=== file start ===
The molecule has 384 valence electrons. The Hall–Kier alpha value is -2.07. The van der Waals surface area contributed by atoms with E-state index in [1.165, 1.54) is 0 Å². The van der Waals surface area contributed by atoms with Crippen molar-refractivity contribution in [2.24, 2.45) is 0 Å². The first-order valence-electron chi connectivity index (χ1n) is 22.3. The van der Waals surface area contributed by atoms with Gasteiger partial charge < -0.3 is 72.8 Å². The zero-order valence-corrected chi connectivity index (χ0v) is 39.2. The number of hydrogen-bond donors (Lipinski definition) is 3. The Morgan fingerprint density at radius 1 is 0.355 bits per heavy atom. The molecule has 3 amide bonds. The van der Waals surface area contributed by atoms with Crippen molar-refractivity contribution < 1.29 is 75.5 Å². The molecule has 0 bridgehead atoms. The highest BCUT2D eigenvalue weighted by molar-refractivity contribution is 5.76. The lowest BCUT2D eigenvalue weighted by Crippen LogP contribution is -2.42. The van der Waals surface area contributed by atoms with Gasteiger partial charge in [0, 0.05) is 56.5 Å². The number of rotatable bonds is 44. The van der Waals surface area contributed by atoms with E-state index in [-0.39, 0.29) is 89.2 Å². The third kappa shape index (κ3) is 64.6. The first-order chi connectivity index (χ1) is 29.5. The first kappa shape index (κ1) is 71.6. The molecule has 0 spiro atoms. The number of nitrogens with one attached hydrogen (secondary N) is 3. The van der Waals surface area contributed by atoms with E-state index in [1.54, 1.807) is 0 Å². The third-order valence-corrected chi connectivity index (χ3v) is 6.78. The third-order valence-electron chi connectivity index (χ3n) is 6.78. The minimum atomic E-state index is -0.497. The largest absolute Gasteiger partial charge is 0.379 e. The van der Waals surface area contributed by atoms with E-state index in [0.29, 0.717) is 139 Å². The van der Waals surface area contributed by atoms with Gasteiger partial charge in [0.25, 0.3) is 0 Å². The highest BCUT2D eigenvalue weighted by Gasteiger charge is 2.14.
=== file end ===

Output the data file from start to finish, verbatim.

The molecule has 384 valence electrons. The Hall–Kier alpha value is -2.07. The van der Waals surface area contributed by atoms with E-state index in [1.165, 1.54) is 0 Å². The van der Waals surface area contributed by atoms with Crippen molar-refractivity contribution in [2.24, 2.45) is 0 Å². The first-order valence-electron chi connectivity index (χ1n) is 22.3. The van der Waals surface area contributed by atoms with Gasteiger partial charge < -0.3 is 72.8 Å². The zero-order valence-corrected chi connectivity index (χ0v) is 39.2. The number of hydrogen-bond donors (Lipinski definition) is 3. The Morgan fingerprint density at radius 1 is 0.355 bits per heavy atom. The molecule has 3 amide bonds. The van der Waals surface area contributed by atoms with Crippen molar-refractivity contribution < 1.29 is 75.5 Å². The molecule has 0 bridgehead atoms. The highest BCUT2D eigenvalue weighted by molar-refractivity contribution is 5.76. The lowest BCUT2D eigenvalue weighted by Crippen LogP contribution is -2.42. The van der Waals surface area contributed by atoms with Gasteiger partial charge in [0, 0.05) is 56.5 Å². The number of rotatable bonds is 44. The van der Waals surface area contributed by atoms with E-state index in [-0.39, 0.29) is 89.2 Å². The third kappa shape index (κ3) is 64.6. The first-order chi connectivity index (χ1) is 29.5. The first kappa shape index (κ1) is 71.6. The molecule has 0 spiro atoms. The number of nitrogens with one attached hydrogen (secondary N) is 3. The van der Waals surface area contributed by atoms with E-state index in [1.54, 1.807) is 0 Å². The third-order valence-corrected chi connectivity index (χ3v) is 6.78. The third-order valence-electron chi connectivity index (χ3n) is 6.78. The minimum atomic E-state index is -0.497. The largest absolute Gasteiger partial charge is 0.379 e. The van der Waals surface area contributed by atoms with E-state index in [0.29, 0.717) is 139 Å². The van der Waals surface area contributed by atoms with Gasteiger partial charge in [0.25, 0.3) is 0 Å². The highest BCUT2D eigenvalue weighted by Gasteiger charge is 2.14.